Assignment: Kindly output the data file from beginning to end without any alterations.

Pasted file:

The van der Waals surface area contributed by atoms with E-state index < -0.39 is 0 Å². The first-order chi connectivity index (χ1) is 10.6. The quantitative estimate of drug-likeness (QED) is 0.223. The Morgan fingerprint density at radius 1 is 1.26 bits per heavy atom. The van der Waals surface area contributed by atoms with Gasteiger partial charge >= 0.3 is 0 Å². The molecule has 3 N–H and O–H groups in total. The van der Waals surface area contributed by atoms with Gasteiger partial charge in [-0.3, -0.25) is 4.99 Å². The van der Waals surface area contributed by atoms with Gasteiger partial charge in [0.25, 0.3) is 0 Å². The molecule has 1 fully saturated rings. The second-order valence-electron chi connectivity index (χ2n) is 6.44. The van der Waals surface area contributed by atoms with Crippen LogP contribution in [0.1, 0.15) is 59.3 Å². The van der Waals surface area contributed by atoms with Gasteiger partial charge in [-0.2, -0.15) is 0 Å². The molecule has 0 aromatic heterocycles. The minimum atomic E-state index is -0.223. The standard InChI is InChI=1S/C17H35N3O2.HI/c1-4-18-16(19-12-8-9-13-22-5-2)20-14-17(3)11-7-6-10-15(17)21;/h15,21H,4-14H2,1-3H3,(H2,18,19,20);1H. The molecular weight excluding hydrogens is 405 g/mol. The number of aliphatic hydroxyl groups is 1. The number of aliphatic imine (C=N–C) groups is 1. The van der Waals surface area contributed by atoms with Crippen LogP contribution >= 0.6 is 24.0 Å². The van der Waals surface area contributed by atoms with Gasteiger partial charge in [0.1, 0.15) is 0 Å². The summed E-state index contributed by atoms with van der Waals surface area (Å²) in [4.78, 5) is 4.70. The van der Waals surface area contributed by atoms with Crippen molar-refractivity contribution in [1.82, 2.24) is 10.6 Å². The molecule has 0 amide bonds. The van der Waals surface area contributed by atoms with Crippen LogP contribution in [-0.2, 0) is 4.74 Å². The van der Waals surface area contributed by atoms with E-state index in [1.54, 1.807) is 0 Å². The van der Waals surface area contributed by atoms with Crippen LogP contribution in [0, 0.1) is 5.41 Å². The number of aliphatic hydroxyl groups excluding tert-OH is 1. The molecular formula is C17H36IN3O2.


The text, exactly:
The van der Waals surface area contributed by atoms with E-state index < -0.39 is 0 Å². The first-order chi connectivity index (χ1) is 10.6. The quantitative estimate of drug-likeness (QED) is 0.223. The Morgan fingerprint density at radius 1 is 1.26 bits per heavy atom. The van der Waals surface area contributed by atoms with Gasteiger partial charge >= 0.3 is 0 Å². The molecule has 3 N–H and O–H groups in total. The van der Waals surface area contributed by atoms with Gasteiger partial charge in [-0.3, -0.25) is 4.99 Å². The van der Waals surface area contributed by atoms with Gasteiger partial charge in [0.25, 0.3) is 0 Å². The molecule has 1 fully saturated rings. The second-order valence-electron chi connectivity index (χ2n) is 6.44. The van der Waals surface area contributed by atoms with Crippen LogP contribution in [0.1, 0.15) is 59.3 Å². The van der Waals surface area contributed by atoms with Gasteiger partial charge in [-0.2, -0.15) is 0 Å². The molecule has 0 aromatic heterocycles. The minimum atomic E-state index is -0.223. The standard InChI is InChI=1S/C17H35N3O2.HI/c1-4-18-16(19-12-8-9-13-22-5-2)20-14-17(3)11-7-6-10-15(17)21;/h15,21H,4-14H2,1-3H3,(H2,18,19,20);1H. The molecular weight excluding hydrogens is 405 g/mol. The number of aliphatic hydroxyl groups is 1. The number of aliphatic imine (C=N–C) groups is 1. The van der Waals surface area contributed by atoms with Crippen LogP contribution >= 0.6 is 24.0 Å². The van der Waals surface area contributed by atoms with Gasteiger partial charge in [0.1, 0.15) is 0 Å². The summed E-state index contributed by atoms with van der Waals surface area (Å²) in [4.78, 5) is 4.70. The van der Waals surface area contributed by atoms with Crippen molar-refractivity contribution in [1.82, 2.24) is 10.6 Å². The molecule has 0 amide bonds. The van der Waals surface area contributed by atoms with Crippen LogP contribution in [-0.2, 0) is 4.74 Å². The van der Waals surface area contributed by atoms with E-state index in [1.54, 1.807) is 0 Å². The van der Waals surface area contributed by atoms with Crippen LogP contribution in [0, 0.1) is 5.41 Å². The number of aliphatic hydroxyl groups excluding tert-OH is 1. The molecular formula is C17H36IN3O2.